No one wanted a circus a circus meant that for that day
You didn’t measure up a circus meant more fatigue and more fatigue
Meant that the following day would be more difficult and more circuses were likely
But at some time during seal training everyone
Everyone made the circus list
But an interesting thing happened to those who were constantly on the list
Over time those students who did two hours of extra calisthenics got stronger and stronger
The pain of the circuses built inner strength and physical resiliency
Life is filled with circuses
You will fail
You will likely fail often it will be painful. It will be discouraging at times. It will test you to your very core
but if you want to change the world
Don’t be afraid of the circuses
At least twice a week, the trainees were required to run the obstacle course
the obstacle course contained 25 obstacles including the 10-foot wall a
30-foot cargo net a barbed wire crawl to name a few but the most challenging obstacle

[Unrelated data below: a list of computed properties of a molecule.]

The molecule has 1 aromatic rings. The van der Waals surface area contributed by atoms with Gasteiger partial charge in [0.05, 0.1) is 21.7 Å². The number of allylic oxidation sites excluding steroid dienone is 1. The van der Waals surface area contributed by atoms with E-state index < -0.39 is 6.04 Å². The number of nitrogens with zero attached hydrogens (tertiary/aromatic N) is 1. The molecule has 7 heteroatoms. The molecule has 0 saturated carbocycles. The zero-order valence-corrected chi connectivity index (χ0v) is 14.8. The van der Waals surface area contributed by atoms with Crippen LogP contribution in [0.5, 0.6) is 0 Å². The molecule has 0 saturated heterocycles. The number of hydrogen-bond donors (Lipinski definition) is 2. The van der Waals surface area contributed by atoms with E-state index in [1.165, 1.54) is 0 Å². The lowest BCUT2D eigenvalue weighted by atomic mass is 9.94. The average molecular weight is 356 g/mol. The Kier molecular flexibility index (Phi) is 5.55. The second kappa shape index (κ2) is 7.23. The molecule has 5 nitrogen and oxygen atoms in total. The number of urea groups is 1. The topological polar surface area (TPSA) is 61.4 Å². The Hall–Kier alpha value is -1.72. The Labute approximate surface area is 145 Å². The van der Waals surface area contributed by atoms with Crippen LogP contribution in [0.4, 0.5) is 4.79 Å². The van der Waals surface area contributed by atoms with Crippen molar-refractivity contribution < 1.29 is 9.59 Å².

Was the slide for life
It had a three level 30-foot tower at one end and a one level Tower at the other in between was a 200-foot long rope
You had to climb the three tiered Tower and once at the top you grabbed the Rope
swung underneath the rope and
Pulled yourself hand over hand until you got to the other end
The record for the obstacle course had stood for years when my class began in 1977. The record seemed unbeatable
Until one day a student decided to go down the slide for life
Instead of swinging his body underneath the rope and inching his way down. He bravely mounted the top of the rope and
Thrust himself forward it was a dangerous move
Seemingly foolish and fraught with risk
Failure could be an injury and being dropped from the course without hesitation
the students slid down the Rope perilously fast
Instead of several minutes. It only took him half that time and by the end of the course
He had broken the record
If you want to change the world
Sometimes you have to slide down the obstacles headfirst
During the land warfare phase of training the students are flown out to San Clemente Island which lies off the coast of San Diego
the waters off San Clemente are a breeding ground for the great white sharks to
Pass seal training. They’re a series of long swims that must be completed
One is the night swim
Before the swim the instructors. Joyfully brief the students on all the species of sharks
That inhabit the waters off, San Clemente
They assure you however that no student has